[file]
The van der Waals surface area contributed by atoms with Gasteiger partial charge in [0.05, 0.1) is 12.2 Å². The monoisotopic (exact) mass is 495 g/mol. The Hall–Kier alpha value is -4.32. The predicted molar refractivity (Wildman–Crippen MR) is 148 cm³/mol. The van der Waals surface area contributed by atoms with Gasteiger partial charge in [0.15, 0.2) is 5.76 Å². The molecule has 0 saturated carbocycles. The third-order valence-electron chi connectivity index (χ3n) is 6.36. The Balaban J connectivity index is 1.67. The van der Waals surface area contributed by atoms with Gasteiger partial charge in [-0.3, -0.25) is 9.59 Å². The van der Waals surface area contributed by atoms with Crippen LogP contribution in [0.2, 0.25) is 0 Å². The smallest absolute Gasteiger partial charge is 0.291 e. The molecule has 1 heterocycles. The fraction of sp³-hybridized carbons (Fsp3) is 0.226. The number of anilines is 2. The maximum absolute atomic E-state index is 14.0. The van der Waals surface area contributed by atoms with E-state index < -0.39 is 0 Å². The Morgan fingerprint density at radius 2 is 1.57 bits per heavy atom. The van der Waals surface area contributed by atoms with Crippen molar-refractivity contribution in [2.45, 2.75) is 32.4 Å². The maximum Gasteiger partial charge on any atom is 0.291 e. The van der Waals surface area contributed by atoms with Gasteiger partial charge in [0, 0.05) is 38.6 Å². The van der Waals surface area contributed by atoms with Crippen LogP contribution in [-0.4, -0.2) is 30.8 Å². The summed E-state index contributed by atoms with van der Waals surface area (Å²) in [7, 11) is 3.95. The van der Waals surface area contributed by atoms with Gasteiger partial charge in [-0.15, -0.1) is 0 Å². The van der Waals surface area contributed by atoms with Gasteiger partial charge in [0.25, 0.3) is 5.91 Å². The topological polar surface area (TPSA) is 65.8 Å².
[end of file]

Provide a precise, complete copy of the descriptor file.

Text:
The van der Waals surface area contributed by atoms with Gasteiger partial charge in [0.05, 0.1) is 12.2 Å². The monoisotopic (exact) mass is 495 g/mol. The Hall–Kier alpha value is -4.32. The predicted molar refractivity (Wildman–Crippen MR) is 148 cm³/mol. The van der Waals surface area contributed by atoms with Gasteiger partial charge in [0.15, 0.2) is 5.76 Å². The molecule has 0 saturated carbocycles. The third-order valence-electron chi connectivity index (χ3n) is 6.36. The Balaban J connectivity index is 1.67. The van der Waals surface area contributed by atoms with Gasteiger partial charge in [-0.3, -0.25) is 9.59 Å². The van der Waals surface area contributed by atoms with Crippen LogP contribution in [0.2, 0.25) is 0 Å². The smallest absolute Gasteiger partial charge is 0.291 e. The molecule has 1 heterocycles. The fraction of sp³-hybridized carbons (Fsp3) is 0.226. The number of anilines is 2. The maximum absolute atomic E-state index is 14.0. The van der Waals surface area contributed by atoms with E-state index < -0.39 is 0 Å². The Morgan fingerprint density at radius 2 is 1.57 bits per heavy atom. The van der Waals surface area contributed by atoms with Crippen molar-refractivity contribution in [2.45, 2.75) is 32.4 Å². The maximum Gasteiger partial charge on any atom is 0.291 e. The van der Waals surface area contributed by atoms with Gasteiger partial charge in [0, 0.05) is 38.6 Å². The van der Waals surface area contributed by atoms with Crippen LogP contribution in [-0.4, -0.2) is 30.8 Å². The summed E-state index contributed by atoms with van der Waals surface area (Å²) in [7, 11) is 3.95. The van der Waals surface area contributed by atoms with Gasteiger partial charge in [-0.15, -0.1) is 0 Å². The van der Waals surface area contributed by atoms with Gasteiger partial charge in [0.25, 0.3) is 5.91 Å². The topological polar surface area (TPSA) is 65.8 Å².